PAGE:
When the muck came in, Rossow and his neighbors gathered with Stahl, county commissioners and representatives from the Jackson County Soil and Water Conservation District.

“I think everyone, when we had the onsite meeting here, agreed that no one liked what was happening — it was unfortunate — but they said they followed the ditch law when they cleaned out the ditch,” Sievert shared. “It was just too bad that it happened, but sorry.”

Sorry isn’t good enough for Rossow and his neighbors, however. They want the sediment cleaned out, sooner rather than later.

“The DNR (Minnesota Department of Natural Resources) thinks there’s about four feet of silt out there,” shared Rossow of probing that was done by DNR Hydrologist Tom Kresko.

The water has become so shallow that boats once able to travel in certain areas of the lake no longer can.


“I’ve seen several different boats come in and get beached way out there,” Rossow said, pointing to an area south of his home.

“The problem is way bigger than what you see right now,” added Sievert. “If the water drops 10 to 12 inches, the island will grow.”

While they realize sediment has been washing into the lake for years — likely since the ditch was constructed in 1955 — they’ve never seen anything like the sediment dump that occurred in the spring of 2019.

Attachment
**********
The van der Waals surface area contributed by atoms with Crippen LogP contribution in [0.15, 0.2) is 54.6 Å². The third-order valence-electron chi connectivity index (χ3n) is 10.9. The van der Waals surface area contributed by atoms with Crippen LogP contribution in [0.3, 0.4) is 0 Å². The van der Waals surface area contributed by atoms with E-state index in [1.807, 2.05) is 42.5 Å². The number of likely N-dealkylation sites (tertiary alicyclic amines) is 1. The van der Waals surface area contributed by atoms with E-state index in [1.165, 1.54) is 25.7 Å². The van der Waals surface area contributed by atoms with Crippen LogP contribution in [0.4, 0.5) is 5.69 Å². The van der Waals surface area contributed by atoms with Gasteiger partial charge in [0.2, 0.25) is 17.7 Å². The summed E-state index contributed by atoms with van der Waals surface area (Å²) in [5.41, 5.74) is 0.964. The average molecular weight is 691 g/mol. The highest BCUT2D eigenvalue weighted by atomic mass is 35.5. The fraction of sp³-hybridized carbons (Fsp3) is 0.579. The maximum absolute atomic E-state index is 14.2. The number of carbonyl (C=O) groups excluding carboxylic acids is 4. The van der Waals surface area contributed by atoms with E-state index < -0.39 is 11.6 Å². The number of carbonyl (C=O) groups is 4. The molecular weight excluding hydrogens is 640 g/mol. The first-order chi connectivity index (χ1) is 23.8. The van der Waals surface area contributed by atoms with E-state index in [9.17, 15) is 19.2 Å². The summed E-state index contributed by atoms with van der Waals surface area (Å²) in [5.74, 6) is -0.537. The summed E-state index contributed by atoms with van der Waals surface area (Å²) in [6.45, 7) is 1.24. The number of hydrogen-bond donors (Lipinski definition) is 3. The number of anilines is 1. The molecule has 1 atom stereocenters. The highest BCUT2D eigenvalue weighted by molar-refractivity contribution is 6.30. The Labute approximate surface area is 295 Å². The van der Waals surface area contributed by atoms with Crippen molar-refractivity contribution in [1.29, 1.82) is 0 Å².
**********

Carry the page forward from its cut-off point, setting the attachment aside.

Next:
“When you have a shallow lake to begin with, you can’t afford for this to happen,” Sievert said.

A Loon Lake resident since 1998, Rossow said for 20 years the lake was just fine.

“Then, all of a sudden they stick their machine in the ditch and they’ve got a clean ditch and we’ve got a dirty lake,” he shared. “But the ditch is no longer clean.”

County hires consultant

In response to the sediment issues in Loon Lake, Jackson County commissioners recently hired a consulting firm to evaluate JD8 and draft a repair order. The county also applied for a water quality grant to help pay for the work.

It isn’t known how soon the repairs will be ordered, or when they will be completed, but Jackson County Commissioner Scott McClure knows one thing — it won’t be quick.


“It’s government; it has to go through a process,” said the rural Sioux Valley farmer whose district includes the property owners on Loon Lake. “It’s going to take a while, and it’s not going to happen fast enough for those lake people.”